The Security Council of the UN held its 7631st meeting, and its first session for the year 2015 on 19th January 2015. Addressing the session, Secretary General of the UN, Ban Ki-moon highlighted the need for inclusive development and stressed on the importance of 2015, which is a key year for key global issues that relate to development and environment. He further added that the UN was built on the three pillars of peace and security, development, and human rights and the ignoring one would lead to the peril of the others.
“Our Organization is built around three pillars: peace and security, development and human rights. In dealing with the enormous and complex challenges of each, we sometimes pay little attention to their interdependence. But the founders of the United Nations well understood that if we ignore one pillar, we imperil the other two…That is why I very much welcome the Security Council’s focus today on inclusive development,” he said.
He explained the importance of year 2015 and said, “2015, is a year of action on sustainable development. We are striving to complete the work of the Millennium Development Goals, to launch a new post-2015 sustainable development agenda and reach agreement on climate change.”
Ban Ki Moon said that he was encouraged to note the Member States have paid considerable attention to peace and security and to human rights while, in the General Assembly Open Working Group on Sustainable Development Goals, Member States have stressed the importance of inclusive growth and decent work, in building a better future.
Among the key concerns of the Member States on development are: reducing inequality and ensuring universal access to basic services including health care and education, peace with social inclusion, access to justice for all, as well as inclusive, representative decision-making.
The Secretary General stated that he sees the negotiations of the UN commencing on 19th of January an opportunity to broaden the development agenda and highlight the fundamental importance of inclusive societies in building a more peaceful world.
“All countries and all societies can benefit from sustainable and inclusive development, whether they are rich or poor, developed or developing, in conflict or at peace. There is a growing consensus that the high levels of inequality we have seen in recent decades are socially, politically and environmentally damaging,” he said.
He further stressed the need for inclusivity in the development agenda when he said, “Development that excludes part of the population can be socially corrosive… And it can lead to the unregulated exploitation of natural resources, further degrading the environment.”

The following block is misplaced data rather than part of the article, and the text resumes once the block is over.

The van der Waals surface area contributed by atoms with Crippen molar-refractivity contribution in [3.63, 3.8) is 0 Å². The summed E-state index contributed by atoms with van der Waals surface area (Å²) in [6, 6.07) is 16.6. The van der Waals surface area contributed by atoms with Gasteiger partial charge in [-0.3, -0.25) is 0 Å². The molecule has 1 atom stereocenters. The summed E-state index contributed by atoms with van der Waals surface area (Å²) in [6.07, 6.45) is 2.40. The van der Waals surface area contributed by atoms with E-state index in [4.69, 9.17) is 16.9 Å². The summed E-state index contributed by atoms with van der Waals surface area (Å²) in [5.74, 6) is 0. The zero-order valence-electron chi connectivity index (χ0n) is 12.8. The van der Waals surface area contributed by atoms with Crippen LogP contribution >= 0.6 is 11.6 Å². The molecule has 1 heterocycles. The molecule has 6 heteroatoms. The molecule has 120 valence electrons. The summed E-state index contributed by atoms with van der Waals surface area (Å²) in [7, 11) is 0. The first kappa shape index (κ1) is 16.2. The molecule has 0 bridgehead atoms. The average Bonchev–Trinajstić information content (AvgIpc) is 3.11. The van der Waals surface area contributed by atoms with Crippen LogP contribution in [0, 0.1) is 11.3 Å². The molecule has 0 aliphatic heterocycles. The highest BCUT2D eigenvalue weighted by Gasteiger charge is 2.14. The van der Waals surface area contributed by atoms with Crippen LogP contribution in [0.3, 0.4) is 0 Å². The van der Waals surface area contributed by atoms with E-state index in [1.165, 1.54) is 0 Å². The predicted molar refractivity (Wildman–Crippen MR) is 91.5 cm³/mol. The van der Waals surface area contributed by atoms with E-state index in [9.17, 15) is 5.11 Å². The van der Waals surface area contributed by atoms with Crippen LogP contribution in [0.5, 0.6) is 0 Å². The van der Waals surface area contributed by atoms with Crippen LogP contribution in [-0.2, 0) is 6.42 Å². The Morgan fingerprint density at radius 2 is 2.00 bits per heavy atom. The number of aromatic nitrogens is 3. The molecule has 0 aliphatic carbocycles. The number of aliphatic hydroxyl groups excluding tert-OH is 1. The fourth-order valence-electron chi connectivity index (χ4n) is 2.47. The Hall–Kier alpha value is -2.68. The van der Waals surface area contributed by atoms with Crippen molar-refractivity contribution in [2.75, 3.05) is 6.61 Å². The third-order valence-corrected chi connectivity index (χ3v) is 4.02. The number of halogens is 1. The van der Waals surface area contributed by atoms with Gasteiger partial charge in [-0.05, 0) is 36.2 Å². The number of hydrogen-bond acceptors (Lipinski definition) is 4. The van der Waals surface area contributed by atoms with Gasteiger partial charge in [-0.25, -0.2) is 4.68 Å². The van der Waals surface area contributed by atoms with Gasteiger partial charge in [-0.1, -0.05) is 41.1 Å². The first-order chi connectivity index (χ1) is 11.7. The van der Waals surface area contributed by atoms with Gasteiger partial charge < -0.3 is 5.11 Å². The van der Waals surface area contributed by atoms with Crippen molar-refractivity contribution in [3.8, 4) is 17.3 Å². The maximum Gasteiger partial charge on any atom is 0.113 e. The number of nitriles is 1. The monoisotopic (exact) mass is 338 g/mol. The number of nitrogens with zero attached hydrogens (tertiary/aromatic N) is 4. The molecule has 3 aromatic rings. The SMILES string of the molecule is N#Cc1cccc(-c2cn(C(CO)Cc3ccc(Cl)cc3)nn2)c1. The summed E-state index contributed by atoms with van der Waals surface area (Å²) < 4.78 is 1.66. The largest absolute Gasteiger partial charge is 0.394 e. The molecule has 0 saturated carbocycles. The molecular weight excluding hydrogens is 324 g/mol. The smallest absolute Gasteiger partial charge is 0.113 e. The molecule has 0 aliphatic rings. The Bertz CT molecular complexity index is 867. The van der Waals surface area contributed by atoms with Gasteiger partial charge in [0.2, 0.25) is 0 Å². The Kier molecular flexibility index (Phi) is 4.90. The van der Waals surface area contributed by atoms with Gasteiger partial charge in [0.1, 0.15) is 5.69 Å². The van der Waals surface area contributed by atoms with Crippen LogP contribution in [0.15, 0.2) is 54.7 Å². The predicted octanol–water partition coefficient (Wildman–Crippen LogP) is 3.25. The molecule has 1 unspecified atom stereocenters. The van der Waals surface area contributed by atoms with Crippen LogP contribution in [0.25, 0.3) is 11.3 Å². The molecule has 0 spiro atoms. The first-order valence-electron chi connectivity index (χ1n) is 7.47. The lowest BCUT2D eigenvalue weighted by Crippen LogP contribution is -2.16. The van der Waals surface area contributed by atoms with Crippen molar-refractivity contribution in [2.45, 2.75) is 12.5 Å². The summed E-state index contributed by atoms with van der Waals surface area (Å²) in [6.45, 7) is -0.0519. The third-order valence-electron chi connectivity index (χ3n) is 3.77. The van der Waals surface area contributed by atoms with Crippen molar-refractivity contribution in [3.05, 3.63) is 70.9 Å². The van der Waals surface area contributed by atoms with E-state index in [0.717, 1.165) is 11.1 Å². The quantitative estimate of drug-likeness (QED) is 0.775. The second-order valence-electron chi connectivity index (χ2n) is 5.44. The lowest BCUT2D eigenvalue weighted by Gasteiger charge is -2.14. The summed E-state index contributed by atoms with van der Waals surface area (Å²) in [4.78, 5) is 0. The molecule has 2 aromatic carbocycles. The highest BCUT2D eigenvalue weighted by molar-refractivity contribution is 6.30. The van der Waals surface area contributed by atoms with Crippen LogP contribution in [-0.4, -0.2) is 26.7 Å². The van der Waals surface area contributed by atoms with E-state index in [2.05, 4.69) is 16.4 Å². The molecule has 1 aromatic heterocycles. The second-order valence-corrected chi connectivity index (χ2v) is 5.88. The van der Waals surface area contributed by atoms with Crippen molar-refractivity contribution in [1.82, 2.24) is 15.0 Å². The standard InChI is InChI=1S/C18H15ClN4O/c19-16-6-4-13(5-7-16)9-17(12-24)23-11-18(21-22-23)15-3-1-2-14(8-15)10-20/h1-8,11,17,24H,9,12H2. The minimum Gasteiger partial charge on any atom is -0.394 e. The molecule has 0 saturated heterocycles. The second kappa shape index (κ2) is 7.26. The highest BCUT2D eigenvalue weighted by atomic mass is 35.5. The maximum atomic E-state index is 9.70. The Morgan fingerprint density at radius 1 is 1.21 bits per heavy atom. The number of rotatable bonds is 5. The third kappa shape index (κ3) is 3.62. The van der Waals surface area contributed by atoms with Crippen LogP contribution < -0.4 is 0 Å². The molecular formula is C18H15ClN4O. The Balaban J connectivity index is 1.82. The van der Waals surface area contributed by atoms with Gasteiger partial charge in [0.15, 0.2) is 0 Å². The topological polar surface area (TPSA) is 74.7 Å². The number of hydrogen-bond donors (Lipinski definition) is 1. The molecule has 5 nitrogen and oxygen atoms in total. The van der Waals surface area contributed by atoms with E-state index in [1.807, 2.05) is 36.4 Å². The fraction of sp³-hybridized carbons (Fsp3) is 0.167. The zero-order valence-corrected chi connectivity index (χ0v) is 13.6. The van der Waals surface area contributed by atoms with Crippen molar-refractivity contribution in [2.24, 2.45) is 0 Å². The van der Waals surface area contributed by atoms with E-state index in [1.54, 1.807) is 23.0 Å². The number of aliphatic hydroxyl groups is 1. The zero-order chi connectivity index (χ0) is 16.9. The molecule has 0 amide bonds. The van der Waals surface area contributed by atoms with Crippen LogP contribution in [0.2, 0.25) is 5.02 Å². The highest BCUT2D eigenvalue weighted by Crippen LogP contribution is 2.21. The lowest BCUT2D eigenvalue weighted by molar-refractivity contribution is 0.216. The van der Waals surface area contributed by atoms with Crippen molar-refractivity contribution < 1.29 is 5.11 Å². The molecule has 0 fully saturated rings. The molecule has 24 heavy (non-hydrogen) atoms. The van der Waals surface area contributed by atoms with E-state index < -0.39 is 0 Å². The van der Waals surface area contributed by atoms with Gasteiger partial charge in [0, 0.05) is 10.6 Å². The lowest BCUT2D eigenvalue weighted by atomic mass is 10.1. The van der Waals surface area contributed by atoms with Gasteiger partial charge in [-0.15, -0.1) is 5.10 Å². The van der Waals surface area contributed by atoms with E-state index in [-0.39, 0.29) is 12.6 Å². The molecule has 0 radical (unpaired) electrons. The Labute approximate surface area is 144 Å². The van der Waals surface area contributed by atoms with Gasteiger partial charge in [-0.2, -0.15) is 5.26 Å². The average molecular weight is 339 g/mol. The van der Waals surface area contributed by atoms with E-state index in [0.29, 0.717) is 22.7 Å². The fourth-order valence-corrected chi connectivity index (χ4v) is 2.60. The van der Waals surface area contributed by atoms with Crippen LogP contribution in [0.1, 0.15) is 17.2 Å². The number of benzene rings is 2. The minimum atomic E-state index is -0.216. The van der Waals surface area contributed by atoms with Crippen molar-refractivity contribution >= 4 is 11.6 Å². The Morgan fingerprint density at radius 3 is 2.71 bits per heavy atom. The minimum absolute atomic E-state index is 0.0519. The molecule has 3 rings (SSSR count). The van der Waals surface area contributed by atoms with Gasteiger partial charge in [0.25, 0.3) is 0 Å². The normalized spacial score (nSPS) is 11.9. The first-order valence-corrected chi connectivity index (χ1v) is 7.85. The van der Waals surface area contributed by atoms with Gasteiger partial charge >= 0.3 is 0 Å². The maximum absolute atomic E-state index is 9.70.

Speaking of development of post conflict societies, Ban Ki-moon highlighted the need to prioritise social, economic and political inclusion.
“Post-conflict societies in particular must prioritize social, economic and political inclusion if they are to have any hope of rebuilding trust between communities. Gender equality and women’s empowerment are a key condition if women are to contribute to reconciliation and reconstruction,” he said.
He added that inclusive development is not one that comes by accident, even in those countries where there is peace, and that it is a multi-stakeholder process which needs to be driven with all party involvement.
“Governments, the private sector and civil society must demonstrate their commitment to education, health, job creation and other key steps. The institutions of governance and political representation are some of the most crucial determinants of inclusive development.”
The Secretary General highlighted the readiness of the United Nations system to increase its support for countries in promoting inclusive development, through steps such as coordinating international support targeted at countries emerging from conflict and urged the Security Council members to play their part in making sure that the opportunity presented in 2015 for addressing the development agenda be heard.
“The post-2015 sustainable development agenda is an important opportunity to reinforce the interdependence of development, peace and security, and human rights. I urge all members of the Security Council to play their part in making sure this message is heard in the continuing negotiations, and in the final agreement,” he concluded.